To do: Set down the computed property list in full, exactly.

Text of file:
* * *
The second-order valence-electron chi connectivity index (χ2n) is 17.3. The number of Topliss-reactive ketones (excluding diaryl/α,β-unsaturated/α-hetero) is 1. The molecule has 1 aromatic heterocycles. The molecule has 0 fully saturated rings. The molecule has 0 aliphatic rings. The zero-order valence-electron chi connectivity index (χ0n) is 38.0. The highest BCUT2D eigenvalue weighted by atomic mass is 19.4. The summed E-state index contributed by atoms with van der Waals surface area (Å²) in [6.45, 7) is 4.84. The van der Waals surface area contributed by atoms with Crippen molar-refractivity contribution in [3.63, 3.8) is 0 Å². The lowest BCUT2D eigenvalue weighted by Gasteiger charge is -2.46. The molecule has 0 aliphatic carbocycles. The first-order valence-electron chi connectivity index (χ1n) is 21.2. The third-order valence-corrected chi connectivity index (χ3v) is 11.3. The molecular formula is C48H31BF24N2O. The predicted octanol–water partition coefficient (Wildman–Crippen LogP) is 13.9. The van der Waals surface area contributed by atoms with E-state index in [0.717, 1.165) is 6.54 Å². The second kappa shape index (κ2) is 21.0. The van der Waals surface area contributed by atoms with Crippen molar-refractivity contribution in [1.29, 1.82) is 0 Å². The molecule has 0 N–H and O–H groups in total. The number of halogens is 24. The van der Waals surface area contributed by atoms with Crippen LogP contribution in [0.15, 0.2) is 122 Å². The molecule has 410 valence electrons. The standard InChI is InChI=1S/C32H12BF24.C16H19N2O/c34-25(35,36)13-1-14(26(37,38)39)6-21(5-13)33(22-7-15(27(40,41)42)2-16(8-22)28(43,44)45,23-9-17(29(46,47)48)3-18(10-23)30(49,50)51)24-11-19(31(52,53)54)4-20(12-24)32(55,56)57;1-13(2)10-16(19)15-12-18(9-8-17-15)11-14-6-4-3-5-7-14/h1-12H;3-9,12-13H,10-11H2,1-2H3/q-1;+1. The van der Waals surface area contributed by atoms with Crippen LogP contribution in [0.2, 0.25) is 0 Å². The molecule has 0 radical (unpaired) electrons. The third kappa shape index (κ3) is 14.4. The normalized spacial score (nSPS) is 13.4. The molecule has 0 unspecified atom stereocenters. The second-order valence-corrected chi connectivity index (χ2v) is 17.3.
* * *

The second-order valence-electron chi connectivity index (χ2n) is 17.3. The number of Topliss-reactive ketones (excluding diaryl/α,β-unsaturated/α-hetero) is 1. The molecule has 1 aromatic heterocycles. The molecule has 0 fully saturated rings. The molecule has 0 aliphatic rings. The zero-order valence-electron chi connectivity index (χ0n) is 38.0. The highest BCUT2D eigenvalue weighted by atomic mass is 19.4. The summed E-state index contributed by atoms with van der Waals surface area (Å²) in [6.45, 7) is 4.84. The van der Waals surface area contributed by atoms with Crippen molar-refractivity contribution in [3.63, 3.8) is 0 Å². The lowest BCUT2D eigenvalue weighted by Gasteiger charge is -2.46. The molecule has 0 aliphatic carbocycles. The first-order valence-electron chi connectivity index (χ1n) is 21.2. The third-order valence-corrected chi connectivity index (χ3v) is 11.3. The molecular formula is C48H31BF24N2O. The predicted octanol–water partition coefficient (Wildman–Crippen LogP) is 13.9. The van der Waals surface area contributed by atoms with E-state index in [0.717, 1.165) is 6.54 Å². The second kappa shape index (κ2) is 21.0. The van der Waals surface area contributed by atoms with Crippen molar-refractivity contribution in [1.29, 1.82) is 0 Å². The molecule has 0 N–H and O–H groups in total. The number of halogens is 24. The van der Waals surface area contributed by atoms with Crippen LogP contribution in [0.15, 0.2) is 122 Å². The molecule has 410 valence electrons. The standard InChI is InChI=1S/C32H12BF24.C16H19N2O/c34-25(35,36)13-1-14(26(37,38)39)6-21(5-13)33(22-7-15(27(40,41)42)2-16(8-22)28(43,44)45,23-9-17(29(46,47)48)3-18(10-23)30(49,50)51)24-11-19(31(52,53)54)4-20(12-24)32(55,56)57;1-13(2)10-16(19)15-12-18(9-8-17-15)11-14-6-4-3-5-7-14/h1-12H;3-9,12-13H,10-11H2,1-2H3/q-1;+1. The van der Waals surface area contributed by atoms with Crippen LogP contribution in [0.2, 0.25) is 0 Å². The molecule has 0 radical (unpaired) electrons. The third kappa shape index (κ3) is 14.4. The normalized spacial score (nSPS) is 13.4. The molecule has 0 unspecified atom stereocenters. The second-order valence-corrected chi connectivity index (χ2v) is 17.3.